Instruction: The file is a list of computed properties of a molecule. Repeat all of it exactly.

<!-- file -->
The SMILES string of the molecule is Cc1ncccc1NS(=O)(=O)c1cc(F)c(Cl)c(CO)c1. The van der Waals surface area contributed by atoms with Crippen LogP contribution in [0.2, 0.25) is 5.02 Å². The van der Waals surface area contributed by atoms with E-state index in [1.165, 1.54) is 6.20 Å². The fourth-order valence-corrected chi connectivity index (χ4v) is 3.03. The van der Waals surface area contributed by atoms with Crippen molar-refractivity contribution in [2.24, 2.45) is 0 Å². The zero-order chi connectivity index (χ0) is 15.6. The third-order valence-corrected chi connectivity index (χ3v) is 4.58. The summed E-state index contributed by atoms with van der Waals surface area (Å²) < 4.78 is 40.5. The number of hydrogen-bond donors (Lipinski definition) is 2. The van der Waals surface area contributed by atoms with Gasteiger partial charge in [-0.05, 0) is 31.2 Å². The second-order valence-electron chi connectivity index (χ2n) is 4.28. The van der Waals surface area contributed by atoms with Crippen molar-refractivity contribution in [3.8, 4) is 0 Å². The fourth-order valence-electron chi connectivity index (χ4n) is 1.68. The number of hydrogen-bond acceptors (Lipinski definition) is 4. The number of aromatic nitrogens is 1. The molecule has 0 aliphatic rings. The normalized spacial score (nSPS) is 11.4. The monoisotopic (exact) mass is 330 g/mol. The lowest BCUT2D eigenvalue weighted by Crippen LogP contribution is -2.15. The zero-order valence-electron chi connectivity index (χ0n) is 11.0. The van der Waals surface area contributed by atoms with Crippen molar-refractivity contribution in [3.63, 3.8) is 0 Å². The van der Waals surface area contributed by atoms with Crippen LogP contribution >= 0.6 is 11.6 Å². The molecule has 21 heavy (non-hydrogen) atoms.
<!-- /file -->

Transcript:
The SMILES string of the molecule is Cc1ncccc1NS(=O)(=O)c1cc(F)c(Cl)c(CO)c1. The van der Waals surface area contributed by atoms with Crippen LogP contribution in [0.2, 0.25) is 5.02 Å². The van der Waals surface area contributed by atoms with E-state index in [1.165, 1.54) is 6.20 Å². The fourth-order valence-corrected chi connectivity index (χ4v) is 3.03. The van der Waals surface area contributed by atoms with Crippen molar-refractivity contribution in [2.24, 2.45) is 0 Å². The zero-order chi connectivity index (χ0) is 15.6. The third-order valence-corrected chi connectivity index (χ3v) is 4.58. The summed E-state index contributed by atoms with van der Waals surface area (Å²) < 4.78 is 40.5. The number of hydrogen-bond donors (Lipinski definition) is 2. The van der Waals surface area contributed by atoms with Gasteiger partial charge in [-0.05, 0) is 31.2 Å². The second-order valence-electron chi connectivity index (χ2n) is 4.28. The van der Waals surface area contributed by atoms with Crippen molar-refractivity contribution in [3.8, 4) is 0 Å². The fourth-order valence-electron chi connectivity index (χ4n) is 1.68. The number of hydrogen-bond acceptors (Lipinski definition) is 4. The number of aromatic nitrogens is 1. The molecule has 0 aliphatic rings. The normalized spacial score (nSPS) is 11.4. The monoisotopic (exact) mass is 330 g/mol. The lowest BCUT2D eigenvalue weighted by Crippen LogP contribution is -2.15. The zero-order valence-electron chi connectivity index (χ0n) is 11.0. The van der Waals surface area contributed by atoms with Crippen molar-refractivity contribution in [3.63, 3.8) is 0 Å². The van der Waals surface area contributed by atoms with Crippen LogP contribution >= 0.6 is 11.6 Å². The molecule has 21 heavy (non-hydrogen) atoms.